Wednesday, August 17, 2011

Dragon in the Lead

The Space X Dragon is scheduled for a trip to the ISS this fall...

Oh look, the Dragon has a launch escape system and a simple ablative reentry heat shield that can't be killed by a chunk of foam falling off the launch vehicle.    

The Dragon capsule seats up to seven astronauts in crew configuration, and will deliver staff  members to the ISS for $20 million a seat. Compare that to the $63 million per chair NASA is paying the Russians to take our astronauts to the ISS in the Soyuz.  I have to admit the Dragon 9 launch vehicle looks more than a little like a Soviet rocket, what with it being all functional and simple and redundant and all.  If this is what privatized space flight looks like I'm loving it.

What space shuttle?

Thank you Space Exploration Systems!

Note: In related news, China is planning to launch a prototype space station module into orbit.  The Tiangong 1 ("Heavenly Palace") will allow China to practice the skills required to become a space-faring nation.  Good for them, and for us.  Competition is good.  A race to Mars would be awesome!

Another Note: Seems I forgot to remember that NASA is not only an aeronautics research and space exploration agency it is also a card-carrying member of the federal bureaucracy.  For more on on the challenges of having the federal government as a customer read the excellent Private space firms question if NASA contracting policies will allow progress by James Dean of Florida Today (where he also writes for The Flame Trench blog).  You'd think NASA would understand the effect friction, drag, and inertia have on spaceships...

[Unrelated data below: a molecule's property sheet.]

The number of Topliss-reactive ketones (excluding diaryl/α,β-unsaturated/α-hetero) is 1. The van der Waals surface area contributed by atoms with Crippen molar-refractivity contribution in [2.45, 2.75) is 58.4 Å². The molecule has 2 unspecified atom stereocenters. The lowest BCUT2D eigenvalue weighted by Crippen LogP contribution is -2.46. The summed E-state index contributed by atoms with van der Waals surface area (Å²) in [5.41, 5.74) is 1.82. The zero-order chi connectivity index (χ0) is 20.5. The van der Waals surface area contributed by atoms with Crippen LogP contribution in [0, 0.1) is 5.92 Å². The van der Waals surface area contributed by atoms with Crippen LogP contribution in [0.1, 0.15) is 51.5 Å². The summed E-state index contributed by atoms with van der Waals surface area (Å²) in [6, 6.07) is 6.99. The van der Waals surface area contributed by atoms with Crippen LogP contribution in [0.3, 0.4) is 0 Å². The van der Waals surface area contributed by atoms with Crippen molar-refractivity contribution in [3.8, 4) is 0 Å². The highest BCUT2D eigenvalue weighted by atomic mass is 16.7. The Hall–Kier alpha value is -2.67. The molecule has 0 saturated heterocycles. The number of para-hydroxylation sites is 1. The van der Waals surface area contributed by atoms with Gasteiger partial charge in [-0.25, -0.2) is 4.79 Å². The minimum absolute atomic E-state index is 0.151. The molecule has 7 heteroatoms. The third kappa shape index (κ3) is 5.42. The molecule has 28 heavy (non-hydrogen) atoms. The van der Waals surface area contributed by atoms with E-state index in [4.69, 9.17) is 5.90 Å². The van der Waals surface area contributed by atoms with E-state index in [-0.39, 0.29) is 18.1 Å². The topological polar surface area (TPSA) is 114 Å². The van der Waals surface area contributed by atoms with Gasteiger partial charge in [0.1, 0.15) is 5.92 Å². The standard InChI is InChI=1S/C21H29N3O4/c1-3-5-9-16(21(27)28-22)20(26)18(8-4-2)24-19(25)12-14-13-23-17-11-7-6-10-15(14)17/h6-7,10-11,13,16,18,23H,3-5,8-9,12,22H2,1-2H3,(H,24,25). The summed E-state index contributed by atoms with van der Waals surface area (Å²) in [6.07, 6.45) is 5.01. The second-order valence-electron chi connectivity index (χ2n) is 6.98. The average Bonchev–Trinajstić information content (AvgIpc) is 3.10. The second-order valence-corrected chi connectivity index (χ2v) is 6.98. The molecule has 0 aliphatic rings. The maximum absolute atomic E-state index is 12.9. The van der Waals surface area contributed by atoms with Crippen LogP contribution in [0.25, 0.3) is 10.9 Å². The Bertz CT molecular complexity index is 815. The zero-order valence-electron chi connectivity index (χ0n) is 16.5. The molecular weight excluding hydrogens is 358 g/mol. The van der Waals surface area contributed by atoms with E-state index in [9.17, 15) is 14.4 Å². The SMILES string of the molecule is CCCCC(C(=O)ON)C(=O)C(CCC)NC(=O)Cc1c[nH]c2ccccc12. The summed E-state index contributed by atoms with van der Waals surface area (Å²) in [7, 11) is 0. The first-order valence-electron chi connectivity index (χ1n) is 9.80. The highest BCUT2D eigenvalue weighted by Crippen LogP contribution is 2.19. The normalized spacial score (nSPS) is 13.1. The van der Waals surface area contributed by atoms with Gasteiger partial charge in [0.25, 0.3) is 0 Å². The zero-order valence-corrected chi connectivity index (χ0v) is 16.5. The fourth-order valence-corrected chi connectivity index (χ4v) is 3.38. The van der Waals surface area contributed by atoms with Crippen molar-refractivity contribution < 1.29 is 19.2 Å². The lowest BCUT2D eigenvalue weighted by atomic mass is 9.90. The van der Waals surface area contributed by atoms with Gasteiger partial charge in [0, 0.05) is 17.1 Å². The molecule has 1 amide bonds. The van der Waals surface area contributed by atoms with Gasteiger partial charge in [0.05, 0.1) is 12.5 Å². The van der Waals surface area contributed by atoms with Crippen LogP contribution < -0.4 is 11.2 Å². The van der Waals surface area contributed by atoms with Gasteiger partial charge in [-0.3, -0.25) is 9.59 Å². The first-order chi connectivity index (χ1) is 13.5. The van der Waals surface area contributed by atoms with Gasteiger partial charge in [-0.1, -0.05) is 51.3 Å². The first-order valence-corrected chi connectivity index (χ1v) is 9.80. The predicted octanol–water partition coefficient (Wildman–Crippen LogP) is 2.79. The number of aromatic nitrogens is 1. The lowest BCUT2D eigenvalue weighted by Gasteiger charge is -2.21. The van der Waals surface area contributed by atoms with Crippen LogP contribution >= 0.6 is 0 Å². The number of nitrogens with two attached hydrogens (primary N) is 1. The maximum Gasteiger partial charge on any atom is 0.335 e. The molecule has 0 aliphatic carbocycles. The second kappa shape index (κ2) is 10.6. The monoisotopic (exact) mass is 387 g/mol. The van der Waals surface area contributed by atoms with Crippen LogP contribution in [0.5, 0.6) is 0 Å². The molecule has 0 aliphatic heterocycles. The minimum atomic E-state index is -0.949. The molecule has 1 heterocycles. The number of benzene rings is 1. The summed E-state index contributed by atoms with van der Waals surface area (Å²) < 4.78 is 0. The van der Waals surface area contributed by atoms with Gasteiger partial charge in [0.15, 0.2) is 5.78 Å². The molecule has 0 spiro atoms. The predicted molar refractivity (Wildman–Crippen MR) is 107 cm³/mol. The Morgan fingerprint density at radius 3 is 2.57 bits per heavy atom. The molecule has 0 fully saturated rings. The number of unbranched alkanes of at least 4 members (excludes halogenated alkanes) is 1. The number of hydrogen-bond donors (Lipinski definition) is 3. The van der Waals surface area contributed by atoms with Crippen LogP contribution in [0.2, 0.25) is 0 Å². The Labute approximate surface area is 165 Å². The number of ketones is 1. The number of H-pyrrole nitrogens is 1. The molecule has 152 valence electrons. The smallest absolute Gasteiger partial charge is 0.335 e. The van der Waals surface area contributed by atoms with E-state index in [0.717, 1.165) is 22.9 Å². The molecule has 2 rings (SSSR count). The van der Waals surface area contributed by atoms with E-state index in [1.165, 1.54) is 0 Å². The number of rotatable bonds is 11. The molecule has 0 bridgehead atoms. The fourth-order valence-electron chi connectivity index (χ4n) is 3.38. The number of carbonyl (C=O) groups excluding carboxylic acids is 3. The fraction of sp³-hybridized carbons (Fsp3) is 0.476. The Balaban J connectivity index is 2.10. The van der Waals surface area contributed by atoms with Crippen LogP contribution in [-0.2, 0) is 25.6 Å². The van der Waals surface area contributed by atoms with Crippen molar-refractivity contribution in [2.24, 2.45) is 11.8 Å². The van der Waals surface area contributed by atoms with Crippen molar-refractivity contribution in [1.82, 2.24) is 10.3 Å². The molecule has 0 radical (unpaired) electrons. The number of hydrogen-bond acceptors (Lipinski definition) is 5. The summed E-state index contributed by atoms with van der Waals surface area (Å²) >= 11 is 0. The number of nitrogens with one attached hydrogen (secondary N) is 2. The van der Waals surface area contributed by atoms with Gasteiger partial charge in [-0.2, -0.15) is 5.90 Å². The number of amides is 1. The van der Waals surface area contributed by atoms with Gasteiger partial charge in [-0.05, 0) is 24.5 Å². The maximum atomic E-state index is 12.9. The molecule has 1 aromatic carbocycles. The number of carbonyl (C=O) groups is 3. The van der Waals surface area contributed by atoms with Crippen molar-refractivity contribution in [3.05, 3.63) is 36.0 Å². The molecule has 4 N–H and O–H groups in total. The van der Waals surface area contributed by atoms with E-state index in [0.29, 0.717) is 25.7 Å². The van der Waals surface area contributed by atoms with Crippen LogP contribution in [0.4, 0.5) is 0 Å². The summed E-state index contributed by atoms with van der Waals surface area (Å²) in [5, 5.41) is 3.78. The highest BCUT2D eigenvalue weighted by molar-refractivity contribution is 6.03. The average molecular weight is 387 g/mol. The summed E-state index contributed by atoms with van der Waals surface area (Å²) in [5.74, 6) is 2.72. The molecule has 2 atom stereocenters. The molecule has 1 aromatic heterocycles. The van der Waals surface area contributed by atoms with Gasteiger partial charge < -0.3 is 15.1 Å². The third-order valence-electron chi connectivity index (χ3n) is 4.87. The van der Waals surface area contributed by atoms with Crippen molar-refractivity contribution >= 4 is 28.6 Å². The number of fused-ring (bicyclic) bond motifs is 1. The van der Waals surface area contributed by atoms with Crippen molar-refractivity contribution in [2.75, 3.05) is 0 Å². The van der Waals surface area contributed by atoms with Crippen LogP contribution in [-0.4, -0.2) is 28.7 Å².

Is God a Moral Monster?

A little light reading...

This book is recommended by William Lane Craig whenever someone asks him tough questions about the vengeful all too human god of the Old Testament.  I'm actually reading a response to Copan written by Thom Stark titled "Is God a Moral Compromiser." I'm reading it on my iPhone using the free PDF/Comic Reader Bookman Lite app.

UPDATE: I finished Thom Stark's extremely detailed review of Copan's book.  How detailed is this review, you ask?  Well, at 344 pages, it's 92 pages longer than its subject.  Stark does a compelling job illustrating where Copan's arguments are weak, highly selective, or downright deceptive. If you walk away from Copan thinking the Old Testament YHVH wasn't all that bad, then you should read Stark too.  So, having said all this about Stark's work I suppose I have no choice but to read Copan's entire book as well.

Another Update: As of 28 October 2011 the review is now available in a Kindle format.  Still free.